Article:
Browsing named entities in John D. Billings, The history of the Tenth Massachusetts battery of light artillery in the war of the rebellion. You can also browse the collection for Edward A. Pollard or search for Edward A. Pollard in all documents.

Your search returned 1 result in 1 document section:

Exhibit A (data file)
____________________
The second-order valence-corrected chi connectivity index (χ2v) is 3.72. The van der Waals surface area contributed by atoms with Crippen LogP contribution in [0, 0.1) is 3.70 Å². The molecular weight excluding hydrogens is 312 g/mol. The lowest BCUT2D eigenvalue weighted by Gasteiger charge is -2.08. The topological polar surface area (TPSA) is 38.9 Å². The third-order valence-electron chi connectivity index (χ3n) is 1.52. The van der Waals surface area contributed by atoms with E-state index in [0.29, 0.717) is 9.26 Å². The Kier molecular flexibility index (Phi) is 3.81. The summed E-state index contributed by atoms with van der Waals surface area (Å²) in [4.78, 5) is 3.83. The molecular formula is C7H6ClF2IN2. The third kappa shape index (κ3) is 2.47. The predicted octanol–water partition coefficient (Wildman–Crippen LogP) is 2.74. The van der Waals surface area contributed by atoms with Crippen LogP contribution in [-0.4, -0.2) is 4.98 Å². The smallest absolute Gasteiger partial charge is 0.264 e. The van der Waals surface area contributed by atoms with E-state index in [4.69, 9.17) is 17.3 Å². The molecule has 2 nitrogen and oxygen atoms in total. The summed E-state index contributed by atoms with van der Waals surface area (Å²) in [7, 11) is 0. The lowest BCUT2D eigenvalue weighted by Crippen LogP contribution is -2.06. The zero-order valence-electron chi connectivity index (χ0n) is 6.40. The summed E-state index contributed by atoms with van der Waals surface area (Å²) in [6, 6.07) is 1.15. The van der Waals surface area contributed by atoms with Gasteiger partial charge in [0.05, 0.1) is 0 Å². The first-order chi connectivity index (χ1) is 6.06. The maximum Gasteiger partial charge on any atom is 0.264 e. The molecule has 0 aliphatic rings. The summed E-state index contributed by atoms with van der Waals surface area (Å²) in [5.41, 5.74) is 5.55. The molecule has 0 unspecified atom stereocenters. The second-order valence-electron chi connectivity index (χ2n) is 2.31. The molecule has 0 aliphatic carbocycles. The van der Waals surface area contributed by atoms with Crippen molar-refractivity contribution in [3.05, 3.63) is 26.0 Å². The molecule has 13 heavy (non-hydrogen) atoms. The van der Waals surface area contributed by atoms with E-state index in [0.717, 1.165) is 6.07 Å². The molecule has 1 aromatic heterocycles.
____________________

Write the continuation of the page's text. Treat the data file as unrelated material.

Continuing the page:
but that was all. They were cut down mercilessly. Five colonels of this division were killed, and one general (Tyler) wounded. In less than an hour the Second Corps lost more than three thousand men. Gibbon's troops, like Barlow's gained a position far in advance of the one they started from, and close to the enemy. Hancock's corps, the only portion of the Yankee army that had come in contact with the Confederate works, had been hurled back in a storm of fire.—Third Year of the War. Edward A. Pollard. The story of the Second Corps is the story of the Sixth and Eighteenth that assaulted at the same time. They were repulsed most disastrously at every point. The following statement is made by Mr. Swinton on p. 487, Army of the Potomac, and has been adopted by many subsequent writers. Harper's Pictorial History of the Rebellion discredits it. Others have denied it. Some hours after the failure of the first assault, Gen. Meade sent instructions to each corps commander to renew t